Recently MY Kasim and Javed A Khan discussed whether batting has become easier in international cricket. There are numerous arguments to say that it in fact has. Mitchell Johnson, Zaheer Khan and Harbhajan Singh are examples of bowlers who have recently demonstrated they can bat ably. Has batting become easier?
It is now common for batting sides to score over 300 runs in an ODI innings and over 400 runs in a day in Tests. There are various reasons why this is happening:
1) Short boundaries: the ICC and the boards of cricket nations have realised
that aggressive batting pulls crowds. Since commercialism has taken priority, boundaries are being shortened so that there are more fours and sixes
2) Restrictions on bowlers- A full toss above waist height is a no ball, a bowler gets a warning if he bowles 2 deliveries above shoulder height and he can be suspended from bowling by the umpire if he consistently bowls short pitched deliveries. This means that a bowler is restricted from bowling too attackingly, which leads to batsmen feeling more safe and confident
3) The emergence of T20 cricket- this has surely helped batsmen develop the aggressive psyche and dominate bowlers. The focus is on hitting and hitting hard and clean.
4) Flat pitches- Pitches are getting flatter worldwide. Flat pitches do not assist pace bowlers as much. There is less swing and seam and consequently, batsmen can play bowling with more ease.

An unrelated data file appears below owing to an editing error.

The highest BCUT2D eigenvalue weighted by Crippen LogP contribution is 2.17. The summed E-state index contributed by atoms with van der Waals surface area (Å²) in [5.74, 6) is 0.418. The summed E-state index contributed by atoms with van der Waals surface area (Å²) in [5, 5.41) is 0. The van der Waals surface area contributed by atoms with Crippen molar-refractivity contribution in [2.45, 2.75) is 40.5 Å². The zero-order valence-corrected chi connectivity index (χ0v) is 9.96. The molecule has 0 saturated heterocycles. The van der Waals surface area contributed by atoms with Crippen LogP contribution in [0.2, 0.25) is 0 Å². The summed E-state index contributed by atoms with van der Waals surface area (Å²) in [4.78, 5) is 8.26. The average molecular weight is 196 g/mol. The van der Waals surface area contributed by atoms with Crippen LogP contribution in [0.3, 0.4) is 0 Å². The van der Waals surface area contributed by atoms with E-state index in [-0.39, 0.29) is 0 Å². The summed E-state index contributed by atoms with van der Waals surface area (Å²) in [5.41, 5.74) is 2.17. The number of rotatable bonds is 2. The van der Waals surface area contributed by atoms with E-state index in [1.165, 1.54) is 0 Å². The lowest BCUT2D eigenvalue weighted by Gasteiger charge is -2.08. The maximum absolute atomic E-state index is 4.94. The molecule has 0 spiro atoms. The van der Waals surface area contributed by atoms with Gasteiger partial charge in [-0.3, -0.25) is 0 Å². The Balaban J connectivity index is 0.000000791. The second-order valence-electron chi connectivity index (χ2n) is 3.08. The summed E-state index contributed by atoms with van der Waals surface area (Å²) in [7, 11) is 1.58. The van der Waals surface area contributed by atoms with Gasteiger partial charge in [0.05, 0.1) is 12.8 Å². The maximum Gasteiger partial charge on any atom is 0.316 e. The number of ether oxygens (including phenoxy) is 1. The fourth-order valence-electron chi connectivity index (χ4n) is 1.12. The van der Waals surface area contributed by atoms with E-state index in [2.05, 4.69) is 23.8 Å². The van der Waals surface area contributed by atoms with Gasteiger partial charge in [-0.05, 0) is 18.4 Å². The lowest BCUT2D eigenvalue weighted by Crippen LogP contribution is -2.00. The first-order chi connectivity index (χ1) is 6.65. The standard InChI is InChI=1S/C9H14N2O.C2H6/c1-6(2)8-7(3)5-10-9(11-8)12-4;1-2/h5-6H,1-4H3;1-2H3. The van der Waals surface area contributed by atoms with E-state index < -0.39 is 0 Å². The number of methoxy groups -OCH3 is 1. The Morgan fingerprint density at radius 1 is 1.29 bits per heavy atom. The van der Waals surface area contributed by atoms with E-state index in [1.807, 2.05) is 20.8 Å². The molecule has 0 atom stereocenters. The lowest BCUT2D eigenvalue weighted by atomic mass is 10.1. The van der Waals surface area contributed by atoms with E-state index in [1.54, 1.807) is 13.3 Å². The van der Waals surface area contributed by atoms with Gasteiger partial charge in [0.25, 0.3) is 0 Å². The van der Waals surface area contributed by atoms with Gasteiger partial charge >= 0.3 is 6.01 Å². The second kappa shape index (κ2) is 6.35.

5) Protective gear: Arm pads, crotch pads, chest pads- batsmen of today have more protection against genuine fast bowlers and accordingly can play more fearlessly.
6) Regulation of bowling actions: It was easy for bowlers to get away with suspect bowling actions in the past. Nowadays, a bowler is only allowed to bend his arm to a certain limit so as not to exercise an unfair advantage over a batsman.
The overarching factor, which acts as an umbrella for all the above factors, is that explosive batting is pulling the crowds, especially in the Subcontinent which has become the centre of the cricket world. In the current era of globalisation and commercialism, the focus is to do whatever it takes to make profit. Hence, the game of cricket is being tailored to achieve this objective.
However, to look at this discussion from a different angle, there are also arguments to say batting is as difficult as it was 15 or 25 years ago, or that is has in fact become more difficult:
1) The “pressure” factor- In this age of information technology and media, cricketers become superstars overnight. Players are treated as commercial commodities. This means that one crucial error in one crucial situation can potentially ruin a batsman’s career. There has been a substantial increase in matches that involve “crunch situations” where batsmen batting in the 2nd innings have to plan ahead, take calculated risks and often play against their natural games. This has made batting in certain situations, extremely demanding (although it is accepted that this pressure factor also applies to bowlers).
2) Depth in bowling: Decades ago, deliveries like the “doosra”, “teesra”, “carrom-ball” etc where unheard of. We often discuss batsmen inventing new shots like paddle-sweeps, but hardly anyone mentions new deliveries that have been